Job hunting is a strange, drawn out process. You spend hours preparing for an interview or series of interviews that the prospective employer wants to take place ASAP. After the interview, you send personalized notes--within 24 hours of the meeting--to everyone whose path you might have crossed during the interview, thanking them for meeting with you and a) gushing about what a fine organization it is; b) restating your interest in the job; and c) demonstrating how you're the perfect person for the job. Then you sit around for weeks, possibly months, waiting to hear the outcome of said interview.
I remember once going to a job interview in February only to be told that the employer didn't expect to hire anyone until September. Did they expect that I would hang on until then in the hopes of getting this not-terribly-interesting entry level job?
Academia is particularly prone to dragging things out. They'll advertise for a position in January with a closing date of April, interviews will begin in June for a job that should start in September but will quite possibly stay open until the following semester. That is, if they don't reopen the search and start all over from scratch.
My most unsatisfying job searching experience was for an academic job. The process took forever: I interviewed in March and found out that I wasn't hired in August. But that was by far the least of it. No, it was necessary that I jump through about six dozen hoops before I was rejected.
It started, as these things often do, with a conference call. A three-way. A week later I received a packet in the mail advising me of the next steps. The evening before the actual interview I was to get a tour of the campus led by my would-be boss followed by dinner with her and her second-in-command. At 8 am the following morning came breakfast with a couple members of the department. This was followed by an interview with the HR person, followed by a tête-à-tête with the director of the whole shebang.
After I chatted with the director, I would give a short presentation of about 20 to 25 minutes to the entire library staff--about 50 people. The presentation should end with a question-and-answer session of about 15 minutes, so I should take pains to make the subject provocative to ensure that the audience would have questions. After a group interview with seven staff members, I would lunch with three other people.
I was to have a 15-minute break after lunch to compose myself before setting off across campus to the building where the lucky candidate would actually work. There, I would meet for about 20 minutes with the entire group, and then meet individually with each of my would-be colleagues, about 5 or 6 people. I would then meet with my would be boss again. And then her second-in-command would let me know what the next step in the process would be. It turned out to be another conference call with her and someone else whom I hadn't met in the first marathon session.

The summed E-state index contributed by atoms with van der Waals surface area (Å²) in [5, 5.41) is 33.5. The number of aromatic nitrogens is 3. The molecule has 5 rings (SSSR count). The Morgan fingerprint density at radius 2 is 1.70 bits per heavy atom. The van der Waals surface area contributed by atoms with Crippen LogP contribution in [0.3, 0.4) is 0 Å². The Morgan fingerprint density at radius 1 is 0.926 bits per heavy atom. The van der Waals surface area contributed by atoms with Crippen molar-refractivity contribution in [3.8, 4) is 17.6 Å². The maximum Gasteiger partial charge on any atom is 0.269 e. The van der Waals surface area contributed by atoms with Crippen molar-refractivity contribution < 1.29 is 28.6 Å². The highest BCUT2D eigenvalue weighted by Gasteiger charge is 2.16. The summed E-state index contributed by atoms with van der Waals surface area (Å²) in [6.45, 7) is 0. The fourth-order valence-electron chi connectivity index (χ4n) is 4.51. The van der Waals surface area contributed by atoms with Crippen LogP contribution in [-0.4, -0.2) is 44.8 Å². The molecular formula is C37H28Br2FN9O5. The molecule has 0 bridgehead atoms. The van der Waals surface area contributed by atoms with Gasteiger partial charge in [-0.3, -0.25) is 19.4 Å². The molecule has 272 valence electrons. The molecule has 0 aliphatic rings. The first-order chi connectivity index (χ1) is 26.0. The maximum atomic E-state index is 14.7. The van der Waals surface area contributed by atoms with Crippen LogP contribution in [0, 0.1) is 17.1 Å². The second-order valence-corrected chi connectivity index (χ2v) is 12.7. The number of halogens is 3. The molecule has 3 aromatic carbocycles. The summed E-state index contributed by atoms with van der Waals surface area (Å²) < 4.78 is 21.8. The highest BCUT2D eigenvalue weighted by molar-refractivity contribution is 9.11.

I won't bore you with every detail (especially since I've already bored you this much), but it was far from an outright disaster though there were a few glitches.
Dinner went swimmingly; it was convivial yet restrained. Both my dinner companion took great pains to tell me that they were very interested in hiring me. They kept saying "We wouldn't make you do all this if you weren't a serious candidate for the position."
But the next morning my car stalled out on I-95 and so I missed breakfast. Perhaps this was the nail in the coffin, but I don't think so.
The presentation was fantastic and I'm not bragging. My would-be boss was giving me the thumbs up from the audience. The thing broke up only because the audience kept asking questions way past the alloted time period. Afterwards, my would be boss pulled me aside and told me how fantastic it was and reiterated: "We wouldn't make you do all this if you weren't a serious candidate for the position." This was the mantra of the day and I believed them.
During my final encounter of the day, I was assured that they wanted this position filled yesterday. Again, I was told "We wouldn't make you do all this if you weren't a serious candidate for the position." Within a week, I had the second conference call. Five months later, I was informed that I didn't get the job.
What happened? Beats me, though someone told me sometime that day that the decision on whom to hire was done by consensus. And that even those people who just sat in on my talk had a say in the matter.
So someone I would probably only see once a year at the annual Christmas party could veto my candidacy if she didn't like my haircut, my face, or my choice of footwear.
You just never know.